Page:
Political Participation in Nursing Homes

Ethnography of an Elusive Object

Keywords: political participation, older people, institution, ethnography, nursing home


This article aims to illustrate the usefulness of an ethnographic approach for the understanding of how institutionalised older people relate to voting and political participation. Based on fieldwork in six nursing homes in French speaking Switzerland, we show how behind an apparent lack of interest in politics and a disengagement from voting, there is sometimes a strong interest that just needs to be heard. This leads us to a twofold conclusion: that the “civic death” that often comes with institutionalisation is not an age-related fatality, but (partly at least) the effect of an (evitable) institutional “avoidance” of politics by the institutional context itself; and that an ethnographic approach is key to uncover the relationship of older people to politics, often buried under social norms or feelings of incompetence, or made invisible in everyday life

Author Biographies

Maëlle Meigniez, University of Applied Sciences and Arts Western Switzerland, Lausanne (HETSL | HES-SO)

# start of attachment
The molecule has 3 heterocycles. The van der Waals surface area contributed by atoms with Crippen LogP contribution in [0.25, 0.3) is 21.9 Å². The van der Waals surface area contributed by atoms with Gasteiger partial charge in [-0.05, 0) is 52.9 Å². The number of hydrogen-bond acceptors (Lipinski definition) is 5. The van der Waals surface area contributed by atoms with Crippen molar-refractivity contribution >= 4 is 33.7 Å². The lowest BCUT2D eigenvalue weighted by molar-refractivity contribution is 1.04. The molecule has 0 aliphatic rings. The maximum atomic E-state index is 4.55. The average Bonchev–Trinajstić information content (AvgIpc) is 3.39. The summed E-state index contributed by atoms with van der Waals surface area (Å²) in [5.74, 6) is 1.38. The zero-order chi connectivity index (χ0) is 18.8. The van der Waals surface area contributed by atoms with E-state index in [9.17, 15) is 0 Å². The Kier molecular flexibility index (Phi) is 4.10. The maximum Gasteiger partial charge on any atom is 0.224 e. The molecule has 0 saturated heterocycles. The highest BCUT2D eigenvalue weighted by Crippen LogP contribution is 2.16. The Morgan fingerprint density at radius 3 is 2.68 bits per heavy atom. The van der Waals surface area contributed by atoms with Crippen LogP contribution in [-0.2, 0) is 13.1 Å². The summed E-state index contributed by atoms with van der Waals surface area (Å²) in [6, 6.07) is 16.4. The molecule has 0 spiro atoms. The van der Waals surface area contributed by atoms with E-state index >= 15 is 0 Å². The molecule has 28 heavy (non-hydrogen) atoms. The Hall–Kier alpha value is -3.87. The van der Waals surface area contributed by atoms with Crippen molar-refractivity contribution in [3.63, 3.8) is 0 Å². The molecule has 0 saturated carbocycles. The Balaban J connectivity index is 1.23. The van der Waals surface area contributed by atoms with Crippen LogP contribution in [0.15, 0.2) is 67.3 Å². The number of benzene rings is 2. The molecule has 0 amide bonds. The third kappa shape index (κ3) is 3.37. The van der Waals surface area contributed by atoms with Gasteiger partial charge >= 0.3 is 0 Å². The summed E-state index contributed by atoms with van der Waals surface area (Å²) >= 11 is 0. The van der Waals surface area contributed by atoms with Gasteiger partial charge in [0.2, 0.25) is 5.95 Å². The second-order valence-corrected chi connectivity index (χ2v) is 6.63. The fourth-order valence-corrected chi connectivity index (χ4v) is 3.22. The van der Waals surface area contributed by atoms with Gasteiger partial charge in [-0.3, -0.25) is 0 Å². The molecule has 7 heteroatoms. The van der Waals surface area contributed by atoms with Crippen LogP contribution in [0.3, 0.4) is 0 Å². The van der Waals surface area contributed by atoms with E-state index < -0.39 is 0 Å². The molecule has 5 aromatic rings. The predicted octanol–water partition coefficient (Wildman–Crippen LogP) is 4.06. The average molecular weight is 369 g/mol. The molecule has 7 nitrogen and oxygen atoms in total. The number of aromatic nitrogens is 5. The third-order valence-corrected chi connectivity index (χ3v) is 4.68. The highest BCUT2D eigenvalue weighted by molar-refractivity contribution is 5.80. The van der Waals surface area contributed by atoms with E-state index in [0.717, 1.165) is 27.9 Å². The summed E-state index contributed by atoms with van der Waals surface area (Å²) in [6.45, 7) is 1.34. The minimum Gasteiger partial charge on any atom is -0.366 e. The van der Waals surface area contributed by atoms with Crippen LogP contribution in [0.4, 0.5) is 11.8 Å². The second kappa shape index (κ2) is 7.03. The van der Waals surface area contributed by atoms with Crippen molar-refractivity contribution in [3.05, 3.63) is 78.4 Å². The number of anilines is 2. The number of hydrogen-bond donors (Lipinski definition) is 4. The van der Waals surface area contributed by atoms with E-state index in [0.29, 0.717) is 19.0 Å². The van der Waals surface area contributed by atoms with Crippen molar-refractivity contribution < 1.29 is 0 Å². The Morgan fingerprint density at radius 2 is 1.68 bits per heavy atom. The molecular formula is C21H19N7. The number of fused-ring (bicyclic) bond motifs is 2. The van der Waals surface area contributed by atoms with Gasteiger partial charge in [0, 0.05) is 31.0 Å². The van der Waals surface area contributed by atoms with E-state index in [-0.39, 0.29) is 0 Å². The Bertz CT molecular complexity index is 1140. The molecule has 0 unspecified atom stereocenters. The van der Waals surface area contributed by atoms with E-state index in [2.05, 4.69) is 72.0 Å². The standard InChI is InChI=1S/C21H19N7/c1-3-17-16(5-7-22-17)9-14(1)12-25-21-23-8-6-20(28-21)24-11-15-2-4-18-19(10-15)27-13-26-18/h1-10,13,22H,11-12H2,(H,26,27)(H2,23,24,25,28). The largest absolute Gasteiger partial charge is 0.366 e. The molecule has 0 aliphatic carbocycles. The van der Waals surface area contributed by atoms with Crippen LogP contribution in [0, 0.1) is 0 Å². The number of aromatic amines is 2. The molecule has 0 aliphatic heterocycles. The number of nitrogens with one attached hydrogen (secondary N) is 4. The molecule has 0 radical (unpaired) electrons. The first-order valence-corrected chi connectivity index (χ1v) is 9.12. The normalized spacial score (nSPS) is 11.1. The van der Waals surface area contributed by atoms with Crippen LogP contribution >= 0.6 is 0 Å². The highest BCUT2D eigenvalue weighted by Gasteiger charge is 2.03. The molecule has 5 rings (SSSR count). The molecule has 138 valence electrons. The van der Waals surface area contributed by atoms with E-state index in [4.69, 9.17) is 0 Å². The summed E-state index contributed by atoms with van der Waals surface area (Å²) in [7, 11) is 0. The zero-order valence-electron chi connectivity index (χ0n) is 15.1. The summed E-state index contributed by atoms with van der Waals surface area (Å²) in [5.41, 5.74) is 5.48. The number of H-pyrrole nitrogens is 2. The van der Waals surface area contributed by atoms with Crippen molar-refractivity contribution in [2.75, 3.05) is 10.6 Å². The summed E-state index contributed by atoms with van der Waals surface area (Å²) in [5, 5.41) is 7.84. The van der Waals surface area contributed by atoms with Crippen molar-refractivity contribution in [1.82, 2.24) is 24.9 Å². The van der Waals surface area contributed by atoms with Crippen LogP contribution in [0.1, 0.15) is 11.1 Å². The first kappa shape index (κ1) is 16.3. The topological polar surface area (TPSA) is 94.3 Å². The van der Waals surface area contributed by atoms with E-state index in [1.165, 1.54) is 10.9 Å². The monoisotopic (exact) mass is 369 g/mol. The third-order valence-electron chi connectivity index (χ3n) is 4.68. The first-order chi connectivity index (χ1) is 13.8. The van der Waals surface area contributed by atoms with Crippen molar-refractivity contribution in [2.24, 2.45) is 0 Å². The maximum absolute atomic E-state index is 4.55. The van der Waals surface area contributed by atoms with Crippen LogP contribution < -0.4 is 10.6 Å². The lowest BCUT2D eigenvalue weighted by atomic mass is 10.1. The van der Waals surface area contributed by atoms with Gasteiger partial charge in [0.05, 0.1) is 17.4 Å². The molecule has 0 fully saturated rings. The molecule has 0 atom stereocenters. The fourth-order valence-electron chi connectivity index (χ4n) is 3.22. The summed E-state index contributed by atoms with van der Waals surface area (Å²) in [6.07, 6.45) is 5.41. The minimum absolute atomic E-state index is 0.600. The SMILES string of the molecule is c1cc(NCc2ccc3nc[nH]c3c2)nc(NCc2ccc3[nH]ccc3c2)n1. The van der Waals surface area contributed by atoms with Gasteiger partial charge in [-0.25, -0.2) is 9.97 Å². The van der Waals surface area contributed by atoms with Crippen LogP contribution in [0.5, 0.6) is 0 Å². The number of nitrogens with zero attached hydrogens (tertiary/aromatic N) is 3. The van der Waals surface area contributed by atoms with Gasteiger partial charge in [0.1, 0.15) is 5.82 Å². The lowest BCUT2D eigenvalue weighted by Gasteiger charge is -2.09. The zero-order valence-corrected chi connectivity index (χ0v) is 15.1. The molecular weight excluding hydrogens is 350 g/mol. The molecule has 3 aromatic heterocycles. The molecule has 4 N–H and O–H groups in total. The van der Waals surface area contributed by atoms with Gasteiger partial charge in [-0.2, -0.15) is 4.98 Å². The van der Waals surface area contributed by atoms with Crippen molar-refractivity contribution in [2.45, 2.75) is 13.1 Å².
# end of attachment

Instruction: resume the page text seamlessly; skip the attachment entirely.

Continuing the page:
Maëlle Meigniez is a lecturer in social policy at the University of Lausanne and a scientific collaborator at the University of Applied Sciences and Arts Western Switzerland (Faculty of Social Work (HETSL | HES-SO) in Lausanne. Her main interests are in the use of ethnographic methods for the understanding of the implementation of social policies and social assistance; questions of participation and citizenship; and in associative, volunteering and citizen action.

Barbara Lucas, University of Applied Sciences and Arts Western Switzerland (HETS | HES-SO), Geneva

Barbara Lucas is a professor of social policy at the University of Applied Sciences and Arts Western Switzerland (HETS | HES•SO) in Geneva. Her main area of expertise is social policy and health policy, with a focus on care issues. Her most recent research is in the field of dementia policy (diagnosis and care for people with dementia), institutionalised older people’s citizenship, and on the issue of families’ non-take up of social benefits.

Lea Sgier, University of Geneva

Lea Sgier is a senior lecturer in qualitative methods at the Department of Political Science, and an associate researcher at the Institute of Citizenship Studies of the University of Geneva. Her fields of interest are citizenship, gender and politics (women’s political representation in particular), qualitative methods and social policy. She has recently conducted research on institutionalised older people’s citizenship and on health and social sector professionals’ trainings needs in the field of dementia.

How to Cite
Meigniez, Maëlle, Barbara Lucas, and Lea Sgier. 2021. “Political Participation in Nursing Homes: Ethnography of an Elusive Object”. TSANTSA – Journal of the Swiss Anthropological Association 26 (June):212-20. https://doi.org/10.36950/tsantsa.2021.26.7057.